The Kosher Gourmet by Daniel Neman Have yourself a matzo ball: The secrets bubby never told you and recipes she could have never imagined

April 8, 2014

Lori Nawyn: At Your Wit's End and Back: Finding Peace

Susan B. Garland and Rachel L. Sheedy: Strategies Married Couples Can Use to Boost Benefits

David Muhlbaum: Smart Tax Deductions Non-Itemizers Can Claim

Jill Weisenberger, M.S., R.D.N., C.D.E : Before You Lose Your Mental Edge

Dana Dovey: Coffee Drinkers Rejoice! Your Cup Of Joe Can Prevent Death From Liver Disease

Chris Weller: Electric 'Thinking Cap' Puts Your Brain Power Into High Gear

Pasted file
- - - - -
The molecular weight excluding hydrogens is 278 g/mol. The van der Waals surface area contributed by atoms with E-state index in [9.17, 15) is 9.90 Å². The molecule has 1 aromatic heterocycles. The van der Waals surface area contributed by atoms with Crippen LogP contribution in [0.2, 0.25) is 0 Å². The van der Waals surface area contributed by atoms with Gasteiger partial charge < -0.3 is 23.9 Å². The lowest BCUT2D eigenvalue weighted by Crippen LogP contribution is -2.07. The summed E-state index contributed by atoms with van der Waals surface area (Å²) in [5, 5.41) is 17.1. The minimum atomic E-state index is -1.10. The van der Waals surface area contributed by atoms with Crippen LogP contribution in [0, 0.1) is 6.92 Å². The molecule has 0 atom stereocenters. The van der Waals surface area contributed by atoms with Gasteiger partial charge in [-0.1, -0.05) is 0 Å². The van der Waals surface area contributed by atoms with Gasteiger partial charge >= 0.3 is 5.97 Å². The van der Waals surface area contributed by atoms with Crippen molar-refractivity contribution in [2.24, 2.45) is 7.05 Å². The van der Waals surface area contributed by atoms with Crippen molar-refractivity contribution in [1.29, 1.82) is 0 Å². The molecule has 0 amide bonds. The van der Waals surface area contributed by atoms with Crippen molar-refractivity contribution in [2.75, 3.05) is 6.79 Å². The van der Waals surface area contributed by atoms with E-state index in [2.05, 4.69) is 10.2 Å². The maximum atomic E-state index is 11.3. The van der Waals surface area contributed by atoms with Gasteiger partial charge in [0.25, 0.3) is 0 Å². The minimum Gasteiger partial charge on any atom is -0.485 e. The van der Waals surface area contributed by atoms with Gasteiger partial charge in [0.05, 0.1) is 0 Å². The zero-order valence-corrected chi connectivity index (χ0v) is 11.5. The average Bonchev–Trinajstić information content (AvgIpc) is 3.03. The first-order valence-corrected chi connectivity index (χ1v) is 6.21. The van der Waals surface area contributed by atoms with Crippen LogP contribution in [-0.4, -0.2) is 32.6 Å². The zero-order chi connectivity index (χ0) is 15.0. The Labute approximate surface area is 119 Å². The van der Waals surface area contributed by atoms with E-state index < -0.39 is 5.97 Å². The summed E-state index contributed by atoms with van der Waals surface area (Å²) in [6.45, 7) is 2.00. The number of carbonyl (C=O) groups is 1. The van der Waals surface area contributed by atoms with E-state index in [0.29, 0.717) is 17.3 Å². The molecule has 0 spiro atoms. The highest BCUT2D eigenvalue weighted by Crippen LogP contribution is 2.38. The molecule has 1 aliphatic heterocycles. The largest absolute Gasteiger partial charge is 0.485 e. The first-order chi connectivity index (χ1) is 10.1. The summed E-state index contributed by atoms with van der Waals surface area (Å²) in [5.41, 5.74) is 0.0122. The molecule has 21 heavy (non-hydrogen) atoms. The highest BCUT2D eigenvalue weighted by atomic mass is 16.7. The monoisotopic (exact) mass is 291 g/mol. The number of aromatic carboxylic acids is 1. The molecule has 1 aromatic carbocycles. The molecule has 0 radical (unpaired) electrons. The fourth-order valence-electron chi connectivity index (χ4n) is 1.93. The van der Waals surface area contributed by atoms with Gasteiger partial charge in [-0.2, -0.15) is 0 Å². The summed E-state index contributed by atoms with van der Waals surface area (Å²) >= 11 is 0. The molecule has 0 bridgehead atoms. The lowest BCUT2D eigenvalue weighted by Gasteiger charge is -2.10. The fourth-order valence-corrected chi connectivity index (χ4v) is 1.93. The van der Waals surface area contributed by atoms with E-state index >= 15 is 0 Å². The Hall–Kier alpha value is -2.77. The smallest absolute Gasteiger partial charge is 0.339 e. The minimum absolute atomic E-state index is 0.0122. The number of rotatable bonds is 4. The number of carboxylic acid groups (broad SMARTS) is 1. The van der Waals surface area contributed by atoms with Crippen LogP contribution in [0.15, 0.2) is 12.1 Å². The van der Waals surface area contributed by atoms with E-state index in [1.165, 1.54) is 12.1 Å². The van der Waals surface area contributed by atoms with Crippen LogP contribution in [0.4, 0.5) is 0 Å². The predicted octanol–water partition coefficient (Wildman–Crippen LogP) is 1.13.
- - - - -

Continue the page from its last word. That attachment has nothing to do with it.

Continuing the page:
The Kosher Gourmet by Marlene Parrish A gift of hazelnuts keeps giving --- for a variety of nutty recipes: Entree, side, soup, dessert

April 4, 2014

Rabbi David Gutterman: The Word for Nothing Means Everything

Charles Krauthammer: Kerry's folly, Chapter 3

Amy Peterson: A life of love: How to build lasting relationships with your children

John Ericson: Older Women: Save Your Heart, Prevent Stroke Don't Drink Diet

John Ericson: Why 50 million Americans will still have spring allergies after taking meds

Cameron Huddleston: Best and Worst Buys of April 2014

Stacy Rapacon: Great Mutual Funds for Young Investors

Sarah Boesveld: Teacher keeps promise to mail thousands of former students letters written by their past selves

The Kosher Gourmet by Sharon Thompson Anyone can make a salad, you say. But can they make a great salad? (SECRETS, TESTED TECHNIQUES + 4 RECIPES, INCLUDING DRESSINGS)

April 2, 2014

Paul Greenberg: Death and joy in the spring